Iraqi Shiite leader Ammar al-Hakim on Thursday appealed for calm in relations with Turkey, warning that neighborly ties should not be tarnished by mutual accusations.
“The solid and friendly relations between Turkey and Iraq being overshadowed by daily political matters is unthinkable. This cannot be allowed,” Hakim told a joint news conference with Turkish Foreign Minister Ahmet Davutoglu.
“We are in need of relations which will strengthen our bonds of friendship,” said Hakim, leader of the Supreme Iraqi Islamic Council (SIIC), in translated remarks.
The SIIC, a Shiite Islamist political party with nine seats in Iraq’s 325-member parliament, was founded in Iran in 1982 after Abdel Aziz al-Hakim, father of Ammar al-Hakim, and his brother Ayatollah Mohammed Baqr al-Hakim fled Iraq during the Iran-Iraq war.
Hakim’s remarks came as Ankara and Baghdad have traded accusations in recent weeks over a political crisis that has stoked sectarian tensions in Iraq.
Turkish Prime Minister Recep Tayyip Erdogan angered his Iraqi counterpart, Nuri al-Maliki, a Shiite, by phoning him on Jan. 10 about a standoff with his Vice President Tareq al-Hashemi, who is accused of running a death squad.
As Erdogan warned Iraqi leaders against fomenting sectarian tensions, the Iraqi premier accused Ankara of intervening in Iraqi affairs and the two countries have called in each others’ respective ambassadors to express their displeasure.
“Turkey has never adopted an approach based on ethnicity or sect,” Davutoglu told the news conference, according to AFP.
“We have agreed to be united against any attempts to divide our region along ethnic lines,” he added. “I hope Iraq will get over these critical days and become one of the leading countries of a new era in the region.”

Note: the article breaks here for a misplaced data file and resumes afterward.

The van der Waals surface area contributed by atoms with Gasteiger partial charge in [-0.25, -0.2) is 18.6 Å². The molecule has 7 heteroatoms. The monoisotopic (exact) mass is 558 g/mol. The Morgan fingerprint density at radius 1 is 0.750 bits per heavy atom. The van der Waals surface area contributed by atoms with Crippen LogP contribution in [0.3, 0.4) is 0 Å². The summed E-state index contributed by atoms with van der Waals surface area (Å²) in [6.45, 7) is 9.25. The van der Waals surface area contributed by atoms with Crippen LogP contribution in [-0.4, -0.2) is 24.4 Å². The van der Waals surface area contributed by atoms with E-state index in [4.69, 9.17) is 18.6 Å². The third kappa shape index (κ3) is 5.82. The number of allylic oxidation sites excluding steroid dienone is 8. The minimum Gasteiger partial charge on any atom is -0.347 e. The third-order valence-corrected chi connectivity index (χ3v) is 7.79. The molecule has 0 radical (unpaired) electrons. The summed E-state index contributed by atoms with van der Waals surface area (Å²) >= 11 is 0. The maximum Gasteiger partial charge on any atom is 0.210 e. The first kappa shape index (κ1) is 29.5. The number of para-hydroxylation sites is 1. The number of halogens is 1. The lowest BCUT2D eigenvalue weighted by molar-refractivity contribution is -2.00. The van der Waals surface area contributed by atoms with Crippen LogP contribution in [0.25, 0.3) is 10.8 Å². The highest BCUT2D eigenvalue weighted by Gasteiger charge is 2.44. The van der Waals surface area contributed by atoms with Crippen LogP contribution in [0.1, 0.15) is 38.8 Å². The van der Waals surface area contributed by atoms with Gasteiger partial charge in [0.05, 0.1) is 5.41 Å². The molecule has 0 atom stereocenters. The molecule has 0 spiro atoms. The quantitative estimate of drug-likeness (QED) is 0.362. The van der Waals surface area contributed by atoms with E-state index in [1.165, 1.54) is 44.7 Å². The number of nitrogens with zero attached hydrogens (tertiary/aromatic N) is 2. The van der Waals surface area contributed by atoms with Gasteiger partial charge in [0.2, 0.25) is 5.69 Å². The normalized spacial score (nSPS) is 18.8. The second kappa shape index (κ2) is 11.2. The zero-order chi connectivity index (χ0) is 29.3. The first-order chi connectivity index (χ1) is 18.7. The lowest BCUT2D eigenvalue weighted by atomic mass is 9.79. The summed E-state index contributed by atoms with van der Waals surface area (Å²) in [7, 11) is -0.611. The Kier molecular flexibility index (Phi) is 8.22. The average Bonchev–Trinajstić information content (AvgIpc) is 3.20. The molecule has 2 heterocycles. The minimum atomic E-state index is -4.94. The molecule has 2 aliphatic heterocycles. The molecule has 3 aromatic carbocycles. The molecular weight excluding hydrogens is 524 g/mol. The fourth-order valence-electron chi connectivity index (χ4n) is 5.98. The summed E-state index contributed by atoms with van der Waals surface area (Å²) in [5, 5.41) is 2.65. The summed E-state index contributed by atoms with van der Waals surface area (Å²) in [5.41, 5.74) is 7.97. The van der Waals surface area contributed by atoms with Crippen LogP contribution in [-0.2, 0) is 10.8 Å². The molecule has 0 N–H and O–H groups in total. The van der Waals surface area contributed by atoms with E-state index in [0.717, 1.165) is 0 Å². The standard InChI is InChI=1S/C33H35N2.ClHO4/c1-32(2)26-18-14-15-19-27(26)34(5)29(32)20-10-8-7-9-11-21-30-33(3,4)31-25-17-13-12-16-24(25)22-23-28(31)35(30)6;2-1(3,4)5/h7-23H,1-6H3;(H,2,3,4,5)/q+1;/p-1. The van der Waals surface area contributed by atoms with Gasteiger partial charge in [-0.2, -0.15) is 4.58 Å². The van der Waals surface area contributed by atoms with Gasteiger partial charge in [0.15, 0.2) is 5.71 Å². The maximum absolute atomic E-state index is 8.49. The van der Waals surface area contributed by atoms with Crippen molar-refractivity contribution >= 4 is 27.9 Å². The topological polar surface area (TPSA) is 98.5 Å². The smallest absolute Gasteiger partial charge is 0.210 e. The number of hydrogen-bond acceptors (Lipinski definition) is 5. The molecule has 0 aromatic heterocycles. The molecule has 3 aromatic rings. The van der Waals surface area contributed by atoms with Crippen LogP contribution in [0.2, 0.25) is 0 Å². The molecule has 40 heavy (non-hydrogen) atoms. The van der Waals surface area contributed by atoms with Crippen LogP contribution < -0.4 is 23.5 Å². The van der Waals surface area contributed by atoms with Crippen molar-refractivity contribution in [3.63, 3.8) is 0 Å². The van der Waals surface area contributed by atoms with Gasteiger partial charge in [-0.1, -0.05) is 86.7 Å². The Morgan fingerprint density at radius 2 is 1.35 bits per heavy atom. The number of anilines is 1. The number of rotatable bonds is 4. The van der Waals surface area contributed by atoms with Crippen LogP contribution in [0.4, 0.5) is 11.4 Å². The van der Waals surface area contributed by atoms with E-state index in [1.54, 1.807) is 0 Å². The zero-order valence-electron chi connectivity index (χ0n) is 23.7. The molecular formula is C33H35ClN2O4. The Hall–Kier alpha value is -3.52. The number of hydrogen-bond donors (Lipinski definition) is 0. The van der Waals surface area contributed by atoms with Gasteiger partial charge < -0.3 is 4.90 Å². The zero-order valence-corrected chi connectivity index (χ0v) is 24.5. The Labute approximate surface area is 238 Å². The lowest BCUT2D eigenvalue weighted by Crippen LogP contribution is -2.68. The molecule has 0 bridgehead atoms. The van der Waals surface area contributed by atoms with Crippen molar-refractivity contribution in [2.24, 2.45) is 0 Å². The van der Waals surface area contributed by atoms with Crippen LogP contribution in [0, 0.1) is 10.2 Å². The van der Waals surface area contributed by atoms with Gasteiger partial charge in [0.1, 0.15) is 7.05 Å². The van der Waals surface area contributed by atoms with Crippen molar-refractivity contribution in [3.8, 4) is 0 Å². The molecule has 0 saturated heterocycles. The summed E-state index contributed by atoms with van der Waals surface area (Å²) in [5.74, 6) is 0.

Iraq has been mired in a political crisis since U.S. forces withdrew from the country on Dec. 18, pitting the Shiite-led government against the main Sunni-backed political bloc Iraqiya.
A month after the U.S. military withdrawal from Iraq, violence has surged during its escalating political crisis, and this has raised concerns in neighboring Turkey, which has been dealing with an insurrection by its Kurdish minority since 1984, with some Kurdish guerrillas based in northern Iraq, according to The associated Press.
On Thursday, Hakim extended an invitation to the Iraqiya bloc to return to parliament as the “political representative” of the Iraqi people.
The Iraqi leader met with Turkish President Abdullah Gul and Erdogan later in the day.
Sunnis fear that Iraq’s Shiite-led government will try to do push aside their leaders one by one, as Maliki tries to cement his own grip on power.
Last week, the leader of the Sunni-backed Iraqiya bloc, Ayad Allawi, accused Maliki, a Shiite, of unfairly targeting Sunni officials and deliberately triggering the political crisis. Allawi, also a Shiite, said Iraq needs a new prime minister or new elections to prevent the country from disintegrating along sectarian lines, according to AP.
The Iraqi government crisis has intensified sectarian resentments that have remained raw in Iraq since the 2003 U.S.-led invasion unleashed fierce fighting between Sunni and Shiite militias battling for dominance and killing tens of thousands civilians on both sides of the sectarian divide just a few years ago.